We are more than happy to help you learn more about proper lawn care and pest control. If you don’t see the answer to the question you have, please contact us.
- What is a pre emergent?
- Why is my Bermuda lawn not greening up as quickly as my neighbors?
- How much watering do I need to do?
- What about watering more frequently for a shorter duration each time?
- When I water for an hour, my yard just holds water? What should I do?
- Why are there brown patches or bare spots in my lawn?
- What is aeration?
- When should I aerate?
- How often should I aerate?
- I am from Anothertown, USA and watered and fertilized more/less frequently than you are suggesting and my lawn looked great? Why is your service set up differently?
- What is overseeding?
What is a pre emergent?
Pre emergent is applied to the lawn to stop the germination of weed seeds and kill weed seedlings. Pre emergent is effective for around 90 days and too much pre emergent can damage your grass. Pre emergent makes no differentiation between wanted seeds (flowers or fescue) and weed seeds. It is important, therefore, to notify us if you plan to seed your lawn.
why is my bermuda lawn not greening up as quickly as my neighbors?
There are many different varieties of Bermuda and yours may have a different trigger for greening than your neighbors. Your neighbor may have mowed his yard lower than yours, allowing heat and light to penetrate to the soil surface, allowing earlier greening.
How much watering do I need to do?
First, the short answer… your rate of watering should be coordinated with your rate of fertilization. Our fertilization program is designed to compliment a once a week watering for a duration of one hour over the total area of turf. More frequent watering will leach the fertilizer’s nutrients from the soil before the grass can absorb it. In other words, increasing the frequency of watering can stress your lawn
What about watering more frequently for a shorter duration each time?
Frequent watering for shorter duration will still leach nutrients from the soil, but, more importantly, this practice will create a weak root system. One hour of watering should allow the water to penetrate six to twelve inches into the soil. This penetration causes the roots to follow and grow deep below the surface. In times of drought, this good root system can pull moisture trapped further below the surface making the turf more durable. Shorter duration watering has only shallow penetration causing the root system to stay near the surface. In times of drought, this turf is more likely brown or even die.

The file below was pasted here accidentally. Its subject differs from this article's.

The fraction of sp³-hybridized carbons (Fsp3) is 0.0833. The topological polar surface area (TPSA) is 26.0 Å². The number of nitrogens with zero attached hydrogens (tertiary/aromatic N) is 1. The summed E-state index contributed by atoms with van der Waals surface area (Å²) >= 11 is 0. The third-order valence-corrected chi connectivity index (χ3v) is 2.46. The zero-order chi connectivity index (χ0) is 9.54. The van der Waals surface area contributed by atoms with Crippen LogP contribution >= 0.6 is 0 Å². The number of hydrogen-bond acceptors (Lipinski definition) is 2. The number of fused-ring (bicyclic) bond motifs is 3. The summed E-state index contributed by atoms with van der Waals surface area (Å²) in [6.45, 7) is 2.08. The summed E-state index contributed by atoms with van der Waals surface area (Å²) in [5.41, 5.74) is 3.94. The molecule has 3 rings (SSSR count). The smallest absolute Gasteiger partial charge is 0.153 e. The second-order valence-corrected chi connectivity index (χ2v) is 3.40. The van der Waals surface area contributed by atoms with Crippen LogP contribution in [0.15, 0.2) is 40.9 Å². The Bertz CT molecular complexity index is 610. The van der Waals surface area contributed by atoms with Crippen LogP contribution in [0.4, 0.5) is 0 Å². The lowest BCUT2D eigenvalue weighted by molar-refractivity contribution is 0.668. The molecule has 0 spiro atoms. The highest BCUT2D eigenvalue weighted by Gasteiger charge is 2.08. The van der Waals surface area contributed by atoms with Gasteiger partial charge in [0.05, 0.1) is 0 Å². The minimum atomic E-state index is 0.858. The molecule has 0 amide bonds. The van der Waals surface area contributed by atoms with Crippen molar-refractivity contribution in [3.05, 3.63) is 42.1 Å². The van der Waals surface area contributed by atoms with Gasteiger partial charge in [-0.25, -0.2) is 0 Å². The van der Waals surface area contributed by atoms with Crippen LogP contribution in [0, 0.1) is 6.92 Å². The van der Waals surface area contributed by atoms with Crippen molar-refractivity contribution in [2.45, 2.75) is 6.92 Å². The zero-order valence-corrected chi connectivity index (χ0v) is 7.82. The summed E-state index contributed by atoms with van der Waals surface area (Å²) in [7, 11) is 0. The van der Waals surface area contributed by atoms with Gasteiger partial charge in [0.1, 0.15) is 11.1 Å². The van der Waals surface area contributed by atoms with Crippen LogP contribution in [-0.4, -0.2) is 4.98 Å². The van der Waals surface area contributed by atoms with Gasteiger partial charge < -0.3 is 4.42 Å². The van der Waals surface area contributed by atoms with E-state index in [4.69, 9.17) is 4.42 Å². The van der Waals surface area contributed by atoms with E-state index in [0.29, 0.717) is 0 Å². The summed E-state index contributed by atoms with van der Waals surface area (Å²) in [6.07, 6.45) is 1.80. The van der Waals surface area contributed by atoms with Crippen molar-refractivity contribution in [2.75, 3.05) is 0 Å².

When I water for an hour, my yard just holds water? What should I do?
This is generally due to compaction of the soil. For smaller problems, the lawn should be aerated* in order to loosen the soil and allow water to penetrate the surface. In the mean time, try watering until it starts to form puddles and stop. Allow the soil more time to soak up the water. When the puddles are gone, resume watering. Repeat this until your cumulative watering time equals one hour. For larger problems, consult a landscaping or irrigation specialist.
Why are there brown patches or bare spots in my lawn?
Several things can cause brown or bare spots. Female dog urine will spot a yard. If the spots are under trees, show up in summer and during times of drought, trees have sucked all the moisture and nutrients out of the area. Early spring spotting could also be caused by fungus or excessive fertilization in the previous season.
What is aeration?
Aeration is pulling small plugs out of the turf in order to allow waterairand fertilizers penetrate deeper into soil. This promotes a more extensive root system. A deeply rooted system allows the plant to withstand hot, dry weather by accessing water trapped deeper beneath the surface.
When should I aerate?
Aeration is a valuable tool throughout the growing season, but it is best to do early in the year before the dry summer. This allows the roots the opportunity to grow deeply in preparation for harsh weather to come.
How often should I aerate?
Memphis has a clay soil which can easily become compacted. Aeration once a year seems to be sufficient to achieve the desired result.
I am from Anothertown, USA and watered and fertilized more/less frequently than you are suggesting and my lawn looked great? Why is your service set up differently?
The climate, soil, and grass types of a given area determine your watering and fertilization program. Clay compacted soils retain more water and nutrients than sandy soils. Some areas get more or less rainfall than we do. We have simply set up the best program for our environment.
What is overseeding?
Some customers might want a green yard year round. As Bermuda lawns go dormant they may want to add color to their lawns by planting or overseeding a cool season grass, usually annual or perennial rye, over a dormant Bermuda lawn. Zoysia grows in too thick to overseed. This seeding over Bermuda lawns will provide a green grass over the winter. We do not recommend overseeding on Bermuda lawns. The winter grass will open up areas in the Bermuda yard which will become available for weeds in our summer and will rob the grass of nutrients necessary for strong growth during its upcoming active growing season. If overseeding Bermuda lawn, use only rye so that it will completely die out in summer and not cause an unsightly yard in early season. Sow in late September or early October and keep the seeds moist until germination and then treat like ordinary grass.
For Fescue, yearly overseeding is highly recommended. Our summers take a toll on fescue and thins turf. Reseed with fescue seed in late September or early October, keep wet until germination and then treat like ordinary grass.